However there is something problematic when we try to apply this notion of representation to phenomenalism. Namely, in the example with radar screen and dots we understand representation to be about the airplanes only by understanding the mapping, and to understand mapping before that we need to be aware of the two sides – the representation (the dots) and the represented (the airplanes). But in case of phenomenalism, the represented thing is not something that we are aware beforehand. What we are aware only through acquiantence is the properties of our experience. Through scientific research we figure out the second side which is represented (the state of affairs in the physical world), but does that mean that only those people that have scientific knowledge about the world and cognition actually think about the world? (As others obviously lack the idea of the thing which is represented).
Is this really the problem of the phenomenalism, or I got something wrong?
The other approach to representationalism is the one taken by intentionalists. For them when we have certain experience, what we are aware of is just what the experience represents. Now, while this view doesn’t have the problem of the previous one (people can think about the world even without being scientists), in this view people aren’t aware of the representation itself.
To understand it, let me think of the case of the radar screen and the dots representing airplanes. It would appear that in the analogy, I wouldn’t be aware of the dots, but instead somehow ‘transparently through the dots’ I would be aware of the airplanes themselves.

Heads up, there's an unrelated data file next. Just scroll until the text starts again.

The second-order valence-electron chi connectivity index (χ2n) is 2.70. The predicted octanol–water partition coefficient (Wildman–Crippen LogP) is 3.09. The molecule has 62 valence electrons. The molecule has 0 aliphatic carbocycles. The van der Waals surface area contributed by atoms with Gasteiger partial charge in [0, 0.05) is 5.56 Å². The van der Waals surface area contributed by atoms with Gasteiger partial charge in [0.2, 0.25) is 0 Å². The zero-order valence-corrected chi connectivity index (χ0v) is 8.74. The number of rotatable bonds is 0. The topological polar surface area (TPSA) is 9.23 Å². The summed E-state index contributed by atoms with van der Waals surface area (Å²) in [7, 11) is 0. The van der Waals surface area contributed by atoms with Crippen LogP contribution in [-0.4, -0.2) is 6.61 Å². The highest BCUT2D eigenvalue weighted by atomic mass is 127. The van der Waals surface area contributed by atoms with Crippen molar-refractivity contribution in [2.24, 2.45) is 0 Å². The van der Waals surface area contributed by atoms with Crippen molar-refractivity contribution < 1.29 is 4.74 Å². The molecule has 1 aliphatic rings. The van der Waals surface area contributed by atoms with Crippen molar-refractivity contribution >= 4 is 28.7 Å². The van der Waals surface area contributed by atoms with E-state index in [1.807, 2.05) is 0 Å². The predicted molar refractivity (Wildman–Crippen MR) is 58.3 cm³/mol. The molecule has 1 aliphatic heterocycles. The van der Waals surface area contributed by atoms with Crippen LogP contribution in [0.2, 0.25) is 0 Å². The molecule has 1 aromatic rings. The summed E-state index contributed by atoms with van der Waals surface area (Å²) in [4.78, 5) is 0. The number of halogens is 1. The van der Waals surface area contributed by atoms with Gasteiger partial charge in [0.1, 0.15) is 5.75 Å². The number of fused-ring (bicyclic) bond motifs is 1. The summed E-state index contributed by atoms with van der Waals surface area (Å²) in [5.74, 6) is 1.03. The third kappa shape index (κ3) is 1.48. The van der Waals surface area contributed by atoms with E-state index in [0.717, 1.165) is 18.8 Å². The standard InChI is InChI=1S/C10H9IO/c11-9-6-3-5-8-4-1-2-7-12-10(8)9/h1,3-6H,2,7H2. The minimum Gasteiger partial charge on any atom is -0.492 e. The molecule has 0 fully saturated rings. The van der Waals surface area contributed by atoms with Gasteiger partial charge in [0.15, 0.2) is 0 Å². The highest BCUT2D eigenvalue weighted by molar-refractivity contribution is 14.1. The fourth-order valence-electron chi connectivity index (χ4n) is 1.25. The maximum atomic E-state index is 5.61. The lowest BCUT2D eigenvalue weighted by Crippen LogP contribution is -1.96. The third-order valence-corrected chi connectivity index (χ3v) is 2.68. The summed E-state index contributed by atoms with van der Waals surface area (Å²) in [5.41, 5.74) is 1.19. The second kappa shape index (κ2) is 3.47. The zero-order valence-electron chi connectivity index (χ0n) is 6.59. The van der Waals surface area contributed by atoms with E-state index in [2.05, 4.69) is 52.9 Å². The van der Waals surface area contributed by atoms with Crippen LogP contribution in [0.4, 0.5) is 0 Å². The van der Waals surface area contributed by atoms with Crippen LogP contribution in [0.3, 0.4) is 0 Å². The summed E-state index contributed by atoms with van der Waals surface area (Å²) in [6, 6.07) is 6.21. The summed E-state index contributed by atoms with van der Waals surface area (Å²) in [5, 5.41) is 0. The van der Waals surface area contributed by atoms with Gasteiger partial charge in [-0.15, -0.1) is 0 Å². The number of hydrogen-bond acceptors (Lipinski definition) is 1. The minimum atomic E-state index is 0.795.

Now one issue I have is that this apparently says that we are not actually aware of the experience itself (as representation), but I think intentionalists will agree that experience is characterized by what-it-is-like to have this experience. But, if we are not aware of the experience, how do we know that it is characterized by what-it-is-like? Further if we are not aware of this “experience”, what is this? Is it some theoretical term?
The other issue I have is with how the notion of representation can be applied to this case. In the normal representation we have idea of representation and represented, we know them to be two separate things. Also we need to figure out the mapping so that we figure out how the representation represents the represented. But in case of intentionalists, we are not aware of the representation, nor of the mapping. Only of the represented. It seems this is not the normal notion of ‘representation’ which appears in examples like those with the radar screen and airplanes… it doesn’t follow the same scheme.
Might be that intentionalist wants to say that we don’t need to be aware of how the representation works on level of perception. But this is not the issue, I think. As said, we might not be aware of how radar works too, but us to intend the airplanes ‘through’ the dots, we need to be aware of both airplanes AND dots (and rules of mapping). Or, might be that mapping is done on unconscious level? That there is a representation on unconscious level (unconscious mental states), and also some unconscious interpretation of this unconscious level representation, so it is interpreted to be about e.g. the airplanes. But… wouldn’t this unconscious level ‘interpretation’ of the unconscious mental state have to know about airplanes, so that on conscious level what we become aware is the airplane itself?
But, then this unconscious-level interpretation, will need to “know” both about the representation (unconscious mental state), and the represented themselves (airplanes). This doesn’t seem reasonable to me. Or am I missing something?
I guess what I’m showing here is my ignorance of those views, but I’m willing to learn! Help!